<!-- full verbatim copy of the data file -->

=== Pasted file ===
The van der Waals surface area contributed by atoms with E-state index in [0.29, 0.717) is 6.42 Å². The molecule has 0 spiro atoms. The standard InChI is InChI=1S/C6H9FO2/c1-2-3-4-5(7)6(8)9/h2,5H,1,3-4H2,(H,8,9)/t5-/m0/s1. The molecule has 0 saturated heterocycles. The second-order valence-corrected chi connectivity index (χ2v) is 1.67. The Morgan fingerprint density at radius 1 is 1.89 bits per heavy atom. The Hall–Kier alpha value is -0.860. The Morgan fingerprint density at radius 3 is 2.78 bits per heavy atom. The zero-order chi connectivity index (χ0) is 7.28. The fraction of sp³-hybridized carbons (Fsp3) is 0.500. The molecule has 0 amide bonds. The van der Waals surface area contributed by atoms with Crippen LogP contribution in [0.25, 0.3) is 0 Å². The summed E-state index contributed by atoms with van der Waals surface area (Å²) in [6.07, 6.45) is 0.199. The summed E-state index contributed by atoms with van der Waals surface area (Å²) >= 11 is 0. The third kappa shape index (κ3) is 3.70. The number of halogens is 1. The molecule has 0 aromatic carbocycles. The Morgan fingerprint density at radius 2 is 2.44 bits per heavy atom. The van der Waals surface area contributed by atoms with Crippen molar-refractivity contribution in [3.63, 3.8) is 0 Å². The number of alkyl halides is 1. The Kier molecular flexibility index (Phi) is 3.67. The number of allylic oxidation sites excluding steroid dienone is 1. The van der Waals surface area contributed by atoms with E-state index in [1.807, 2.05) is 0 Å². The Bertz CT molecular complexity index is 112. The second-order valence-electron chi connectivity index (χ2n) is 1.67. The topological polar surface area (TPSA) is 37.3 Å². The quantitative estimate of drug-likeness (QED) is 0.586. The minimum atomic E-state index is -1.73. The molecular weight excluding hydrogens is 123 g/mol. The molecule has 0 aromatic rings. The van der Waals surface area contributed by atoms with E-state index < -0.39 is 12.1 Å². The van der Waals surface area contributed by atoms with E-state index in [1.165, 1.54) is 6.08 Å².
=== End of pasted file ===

The van der Waals surface area contributed by atoms with E-state index in [0.29, 0.717) is 6.42 Å². The molecule has 0 spiro atoms. The standard InChI is InChI=1S/C6H9FO2/c1-2-3-4-5(7)6(8)9/h2,5H,1,3-4H2,(H,8,9)/t5-/m0/s1. The molecule has 0 saturated heterocycles. The second-order valence-corrected chi connectivity index (χ2v) is 1.67. The Morgan fingerprint density at radius 1 is 1.89 bits per heavy atom. The Hall–Kier alpha value is -0.860. The Morgan fingerprint density at radius 3 is 2.78 bits per heavy atom. The zero-order chi connectivity index (χ0) is 7.28. The fraction of sp³-hybridized carbons (Fsp3) is 0.500. The molecule has 0 amide bonds. The van der Waals surface area contributed by atoms with Crippen LogP contribution in [0.25, 0.3) is 0 Å². The summed E-state index contributed by atoms with van der Waals surface area (Å²) in [6.07, 6.45) is 0.199. The summed E-state index contributed by atoms with van der Waals surface area (Å²) >= 11 is 0. The third kappa shape index (κ3) is 3.70. The number of halogens is 1. The molecule has 0 aromatic carbocycles. The Morgan fingerprint density at radius 2 is 2.44 bits per heavy atom. The van der Waals surface area contributed by atoms with Crippen molar-refractivity contribution in [3.63, 3.8) is 0 Å². The number of alkyl halides is 1. The Kier molecular flexibility index (Phi) is 3.67. The number of allylic oxidation sites excluding steroid dienone is 1. The van der Waals surface area contributed by atoms with E-state index in [1.807, 2.05) is 0 Å². The Bertz CT molecular complexity index is 112. The second-order valence-electron chi connectivity index (χ2n) is 1.67. The topological polar surface area (TPSA) is 37.3 Å². The quantitative estimate of drug-likeness (QED) is 0.586. The minimum atomic E-state index is -1.73. The molecular weight excluding hydrogens is 123 g/mol. The molecule has 0 aromatic rings. The van der Waals surface area contributed by atoms with E-state index < -0.39 is 12.1 Å². The van der Waals surface area contributed by atoms with E-state index in [1.165, 1.54) is 6.08 Å².